Below are some helpful pointers to assist both the novice and experienced landlord with some common misconceptions and assumptions about the landlord/tenant relationship.

The biggest myth about rental property is that there is one perfect “boilerplate” lease. This is simply not true. In the commercial context, the types of expenses that a tenant pays vary greatly depending on the type of space being rented. Shopping malls, for example, tend to have the most landlord-friendly leases, oftentimes even expressly providing for acceleration of all rent due upon a default by the tenant. Conversely, office suites presently are in low demand, and so many tenants are finding that they can negotiate very favorable terms that include free rent, landlord-funded build-outs, and “tenant-improvement” funds.

The key to any lease is that the parties signing it have a firm grasp of its terms. First and most obvious of these is a written lease agreed upon and signed by both parties. Next, the parties must know who the actual tenant is. Too often, a landlord is in such a rush to sign a tenant to a lease, it forgets to ascertain who its tenant really is. If the tenant is an LLC or corporation, who are its members or shareholders? Often, it makes sense to ask for a personal Guaranty.

On the flip side, as a tenant, one must ask whether he or she as an individual is going to be personally liable for rent if the business fails. These matters must be discussed before the lease is signed. At that point, once the parties know the ground rules, it makes sense to have attorneys experienced at lease drafting compile the finished product.

Invariably, a landlord will find itself with a problem tenant.  Everyone knows what an eviction is, but a surprising number of landlords don’t know how to properly begin one.  If a tenant does not pay rent when due, the landlord has the right to send the tenant a Demand for Possession.  This document may be sent to the tenant via regular mail (certified mail is NOT required and NOT recommended) or hand-delivered, and gives the tenant 7 days to pay the past due rent.  If the rent is not made current, the landlord may file a Complaint in the local District Court to evict the tenant.
If the tenant is current on the rent, and the landlord still wants to end the tenancy, the landlord must give a 30-day notice to the tenant.  There are exceptions in residential matters that allow for an almost immediate turnaround on an eviction, but these are limited to situations where a tenant maintains a drug house or carries on other criminal activity.

One of the most common problems landlords face is the actual court process. Some experienced landlords would prefer to handle the court hearings themselves. However, it must be clear that a landlord who is anything other than an individual cannot be represented by anyone but a licensed attorney in any court proceeding.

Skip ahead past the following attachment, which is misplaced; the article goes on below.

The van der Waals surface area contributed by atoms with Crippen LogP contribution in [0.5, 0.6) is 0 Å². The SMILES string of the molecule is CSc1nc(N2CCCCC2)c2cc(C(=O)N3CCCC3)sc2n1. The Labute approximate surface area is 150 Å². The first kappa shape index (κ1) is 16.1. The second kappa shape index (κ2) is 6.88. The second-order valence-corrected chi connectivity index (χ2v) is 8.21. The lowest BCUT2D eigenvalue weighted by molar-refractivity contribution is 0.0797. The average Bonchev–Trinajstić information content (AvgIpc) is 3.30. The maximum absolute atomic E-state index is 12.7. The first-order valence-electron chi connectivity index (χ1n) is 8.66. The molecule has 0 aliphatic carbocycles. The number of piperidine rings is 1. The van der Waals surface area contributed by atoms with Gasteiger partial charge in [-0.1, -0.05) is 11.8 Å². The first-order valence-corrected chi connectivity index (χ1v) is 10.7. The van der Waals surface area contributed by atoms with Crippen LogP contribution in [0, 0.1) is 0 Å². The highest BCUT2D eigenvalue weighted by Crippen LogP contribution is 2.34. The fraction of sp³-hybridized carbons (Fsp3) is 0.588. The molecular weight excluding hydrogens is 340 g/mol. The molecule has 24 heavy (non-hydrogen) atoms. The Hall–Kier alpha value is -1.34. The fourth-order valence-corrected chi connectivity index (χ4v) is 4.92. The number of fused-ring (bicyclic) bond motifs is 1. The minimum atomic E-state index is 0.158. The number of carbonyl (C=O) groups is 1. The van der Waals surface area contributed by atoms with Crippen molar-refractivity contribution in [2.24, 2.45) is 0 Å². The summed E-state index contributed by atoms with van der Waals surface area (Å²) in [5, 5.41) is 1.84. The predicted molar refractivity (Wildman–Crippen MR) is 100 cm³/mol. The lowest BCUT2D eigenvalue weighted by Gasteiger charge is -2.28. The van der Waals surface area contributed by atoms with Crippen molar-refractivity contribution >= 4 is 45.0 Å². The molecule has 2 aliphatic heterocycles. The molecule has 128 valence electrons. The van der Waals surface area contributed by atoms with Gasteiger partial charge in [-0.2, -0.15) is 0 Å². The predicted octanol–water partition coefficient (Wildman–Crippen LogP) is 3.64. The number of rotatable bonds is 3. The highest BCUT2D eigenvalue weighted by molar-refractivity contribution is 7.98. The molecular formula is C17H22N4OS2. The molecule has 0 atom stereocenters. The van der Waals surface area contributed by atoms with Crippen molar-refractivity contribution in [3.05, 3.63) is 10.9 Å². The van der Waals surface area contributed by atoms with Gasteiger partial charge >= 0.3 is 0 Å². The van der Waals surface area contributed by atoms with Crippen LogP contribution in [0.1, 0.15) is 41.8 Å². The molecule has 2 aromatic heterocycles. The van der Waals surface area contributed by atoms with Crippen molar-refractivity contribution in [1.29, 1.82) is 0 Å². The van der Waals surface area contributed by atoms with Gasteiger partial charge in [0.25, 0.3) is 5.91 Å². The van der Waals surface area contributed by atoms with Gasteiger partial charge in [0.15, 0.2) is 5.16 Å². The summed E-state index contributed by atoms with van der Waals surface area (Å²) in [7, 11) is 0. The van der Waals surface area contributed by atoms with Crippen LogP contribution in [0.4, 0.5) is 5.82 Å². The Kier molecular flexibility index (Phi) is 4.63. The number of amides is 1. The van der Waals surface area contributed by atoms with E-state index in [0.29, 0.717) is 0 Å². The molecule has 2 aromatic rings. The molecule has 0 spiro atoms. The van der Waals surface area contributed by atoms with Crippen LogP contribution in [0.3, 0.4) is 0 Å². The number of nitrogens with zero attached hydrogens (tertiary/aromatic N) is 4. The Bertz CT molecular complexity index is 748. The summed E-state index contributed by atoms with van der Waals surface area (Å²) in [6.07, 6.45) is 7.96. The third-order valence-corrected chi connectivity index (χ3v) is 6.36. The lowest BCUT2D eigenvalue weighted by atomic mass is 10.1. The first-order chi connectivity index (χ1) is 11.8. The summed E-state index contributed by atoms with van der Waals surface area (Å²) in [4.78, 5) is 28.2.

Some landlords who own property in the name of an LLC or corporation have told me that they represent their companies and evict tenants.  Others have called me after trying this and receiving a stern lecture from a District Court judge about the “unauthorized practice of law.”  While some courts may allow this practice by non-lawyers, for whatever reasons (lack of oversight or the old “turning of the head”), it is not legal.  The best practice is to contact an experienced landlord-tenant attorney at the first sign of a problem tenant, and work together to craft the best strategy to deal with the problem.
Keith C. Jablonski is a partner with the Beier Howlett business law group.  He counsels clients in a wide variety of landlord-tenant matters, including lease drafting and evictions

For more information regarding landlord and tenant law, contact Keith Jablonski or call (248) 645-9400.

Beier Howlett is now on facebook and LinkedIn. For regular updates, news and information from the firm, we invite you to “Like” us on facebook and join our network on LinkedIn.


This publication is distributed with the understanding that Beier Howlett, P.C. is not rendering legal or other professional advice or opinions on specific facts or matters and, accordingly, assumes no liability whatsoever in connection with its use.  Forward your comments, change of address, or additions to our mailing list at


News From The Community

March 23, 2012 / in

For the 11th straight year, Beier Howlett is supporting the Wish-A-Mile 300 Bicycle Tour. The  “WAM” is a three-day, three-hundred mile bicycle tour across Michigan, from Traverse City to Chelsea, Michigan. This is the Make- A-Wish Foundation’s single largest fundraiser, which is responsible for granting hundreds of wishes each year for Michigan children with life-threatening medical conditions.